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Activists raise questions about what local cardinal knew in wake of Pennsylvania scandal

In 2011, Cardinal Justin Rigali retired to the Knoxville Catholic diocese after leading the Church in Philadelphia. After a grand jury report implicated hundreds of priests across Pennsylvania, local activists are raising questions about what Rigali knew.

A grand jury report into sexual abuse by Catholic priests in Pennsylvania is prompting new questions about a retired cardinal living and working in Knoxville.

Justin Rigali oversaw the Catholic church in Philadelphia from 2003 to 2011. Now he's retired in Knoxville with an office in the diocese here.

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But in the wake of a third grand jury report into abuse by priests in Pennsylvania, local activists are raising questions about what Rigali knew when he was in office and whether he did enough to stop so-called "predator priests" and support their victims.

John Delaney, a Knoxville resident, said he was abused by a priest in Philadelphia when he was an alter boy in the 1980s, before Rigali became cardinal.

"I don't know that Cardinal Rigali did anything himself as far as covering up or anything like that," he said. "But it landed on his plate, and he did nothing about it."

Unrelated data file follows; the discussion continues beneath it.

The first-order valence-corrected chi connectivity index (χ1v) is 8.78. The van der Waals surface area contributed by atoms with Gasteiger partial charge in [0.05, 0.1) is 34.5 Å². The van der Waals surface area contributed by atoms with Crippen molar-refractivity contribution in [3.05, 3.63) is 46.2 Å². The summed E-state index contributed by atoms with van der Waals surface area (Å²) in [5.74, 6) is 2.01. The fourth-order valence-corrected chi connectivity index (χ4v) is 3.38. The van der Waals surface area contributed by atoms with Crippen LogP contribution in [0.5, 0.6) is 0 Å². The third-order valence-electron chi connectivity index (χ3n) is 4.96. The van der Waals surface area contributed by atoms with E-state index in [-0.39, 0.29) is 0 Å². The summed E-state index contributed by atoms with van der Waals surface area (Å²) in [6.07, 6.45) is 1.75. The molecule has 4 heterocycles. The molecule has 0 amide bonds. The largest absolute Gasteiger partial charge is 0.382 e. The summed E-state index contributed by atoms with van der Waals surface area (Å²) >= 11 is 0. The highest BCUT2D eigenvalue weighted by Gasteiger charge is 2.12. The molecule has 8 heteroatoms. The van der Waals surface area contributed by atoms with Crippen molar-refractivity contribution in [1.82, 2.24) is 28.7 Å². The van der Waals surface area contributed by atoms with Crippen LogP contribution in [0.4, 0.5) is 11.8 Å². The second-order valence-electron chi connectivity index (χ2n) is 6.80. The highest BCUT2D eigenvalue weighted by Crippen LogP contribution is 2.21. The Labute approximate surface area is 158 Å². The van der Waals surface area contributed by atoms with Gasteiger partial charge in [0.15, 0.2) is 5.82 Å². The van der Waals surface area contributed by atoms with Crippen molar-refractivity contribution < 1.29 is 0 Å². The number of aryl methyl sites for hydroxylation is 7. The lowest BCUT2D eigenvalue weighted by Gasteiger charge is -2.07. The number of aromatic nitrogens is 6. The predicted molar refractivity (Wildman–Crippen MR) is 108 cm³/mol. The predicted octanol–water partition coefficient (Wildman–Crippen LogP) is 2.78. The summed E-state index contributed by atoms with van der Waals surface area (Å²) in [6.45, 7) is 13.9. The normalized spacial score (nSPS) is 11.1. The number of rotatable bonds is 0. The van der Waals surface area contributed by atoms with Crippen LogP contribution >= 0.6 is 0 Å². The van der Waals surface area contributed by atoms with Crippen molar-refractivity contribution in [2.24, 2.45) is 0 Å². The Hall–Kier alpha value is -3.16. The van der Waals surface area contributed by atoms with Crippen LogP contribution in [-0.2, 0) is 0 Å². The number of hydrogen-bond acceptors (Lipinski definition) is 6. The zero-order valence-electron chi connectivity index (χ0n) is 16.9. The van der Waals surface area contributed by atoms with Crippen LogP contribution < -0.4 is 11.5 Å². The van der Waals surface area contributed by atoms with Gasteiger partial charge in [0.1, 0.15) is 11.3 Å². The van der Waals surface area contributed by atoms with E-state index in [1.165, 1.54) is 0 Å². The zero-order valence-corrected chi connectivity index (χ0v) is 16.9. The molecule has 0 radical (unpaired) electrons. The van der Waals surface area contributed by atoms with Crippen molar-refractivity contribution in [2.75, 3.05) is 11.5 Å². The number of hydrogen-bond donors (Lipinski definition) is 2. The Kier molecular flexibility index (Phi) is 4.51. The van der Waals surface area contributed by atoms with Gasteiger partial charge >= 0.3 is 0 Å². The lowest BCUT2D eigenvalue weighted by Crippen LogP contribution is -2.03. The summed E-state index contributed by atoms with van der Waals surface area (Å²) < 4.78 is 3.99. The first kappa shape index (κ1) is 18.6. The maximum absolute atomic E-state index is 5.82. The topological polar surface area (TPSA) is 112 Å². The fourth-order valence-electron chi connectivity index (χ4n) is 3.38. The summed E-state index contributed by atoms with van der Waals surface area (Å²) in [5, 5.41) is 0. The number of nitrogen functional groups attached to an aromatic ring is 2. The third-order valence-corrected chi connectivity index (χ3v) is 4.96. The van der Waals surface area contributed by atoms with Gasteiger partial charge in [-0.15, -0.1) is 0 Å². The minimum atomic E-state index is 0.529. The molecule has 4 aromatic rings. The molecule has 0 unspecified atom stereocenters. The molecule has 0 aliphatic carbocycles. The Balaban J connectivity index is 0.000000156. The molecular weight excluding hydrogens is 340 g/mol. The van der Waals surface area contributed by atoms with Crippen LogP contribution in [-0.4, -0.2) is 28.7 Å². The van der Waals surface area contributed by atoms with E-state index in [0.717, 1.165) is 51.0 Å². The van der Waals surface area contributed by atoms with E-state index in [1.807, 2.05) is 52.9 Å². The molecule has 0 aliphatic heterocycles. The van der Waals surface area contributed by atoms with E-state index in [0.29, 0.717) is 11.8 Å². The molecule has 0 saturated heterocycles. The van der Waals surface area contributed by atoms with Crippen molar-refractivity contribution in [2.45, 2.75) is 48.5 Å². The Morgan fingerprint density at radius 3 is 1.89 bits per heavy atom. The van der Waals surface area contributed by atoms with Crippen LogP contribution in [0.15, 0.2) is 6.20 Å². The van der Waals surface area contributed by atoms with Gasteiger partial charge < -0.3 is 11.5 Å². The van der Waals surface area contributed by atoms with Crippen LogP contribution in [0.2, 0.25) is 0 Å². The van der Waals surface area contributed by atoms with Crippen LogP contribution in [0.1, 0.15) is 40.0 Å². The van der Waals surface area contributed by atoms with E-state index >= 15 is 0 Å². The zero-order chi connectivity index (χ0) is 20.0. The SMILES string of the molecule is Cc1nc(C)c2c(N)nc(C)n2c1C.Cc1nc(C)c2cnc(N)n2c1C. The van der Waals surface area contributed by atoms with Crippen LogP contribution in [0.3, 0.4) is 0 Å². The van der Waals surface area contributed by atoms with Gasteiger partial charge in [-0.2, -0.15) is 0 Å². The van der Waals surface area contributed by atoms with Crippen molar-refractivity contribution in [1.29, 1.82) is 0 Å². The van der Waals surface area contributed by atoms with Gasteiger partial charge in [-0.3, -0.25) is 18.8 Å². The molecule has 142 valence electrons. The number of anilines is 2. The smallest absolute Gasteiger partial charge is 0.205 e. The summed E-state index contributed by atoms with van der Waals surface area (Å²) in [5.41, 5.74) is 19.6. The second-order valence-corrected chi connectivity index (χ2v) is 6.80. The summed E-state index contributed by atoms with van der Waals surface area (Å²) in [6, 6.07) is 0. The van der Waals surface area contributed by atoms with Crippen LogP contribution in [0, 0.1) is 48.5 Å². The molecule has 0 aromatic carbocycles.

Susan Vance, an activist with the Tennessee chapter of the Survivors Network for those Abused by Priests, or SNAP, said she wants Catholics to focus on why he did not fix the problem once it came to him.

"Catholics need to ask, 'Why did he not fix what his predecessors had so badly done and criminally done?'" Vance said.

The Catholic Diocese of Knoxville told 10News that Rigali is a good man who faced a difficult situation in Philadelphia.

"During his tenure as Archbishop of Philadelphia, Cardinal Rigali faced the difficult task of addressing an abuse crisis there that preceded him by decades," a statement from the Catholic Diocese of Knoxville said. "His Eminence was vigilant in his investigations and cooperated fully with civil authorities, including district attorneys in 2005 and 2011, and he endeavored to take appropriate action when allegations could be substantiated. Cardinal Rigali and Bishop Stika are both grateful that the recent grand jury report in Pennsylvania has been released."

The diocese also noted that the Philadelphia district attorney general at the time, Seth Williams, praised Rigali's response after a grand jury issued a scathing report about priest abuse there in 2011. Twenty-one priests were suspended at the time.

But victims like John Delaney feel the cardinal didn't do enough.

"He made no efforts to stop anything," Delaney said. "He made no efforts to reach out to victims to do anything."

Editor's note: A previous version of this story incorrectly stated that a priest's alleged abuse of John Delaney occurred during the time Justin Rigali was head of the Philadelphia archdiocese. The abuse is alleged to have occurred before Rigali's time in Philadelphia.

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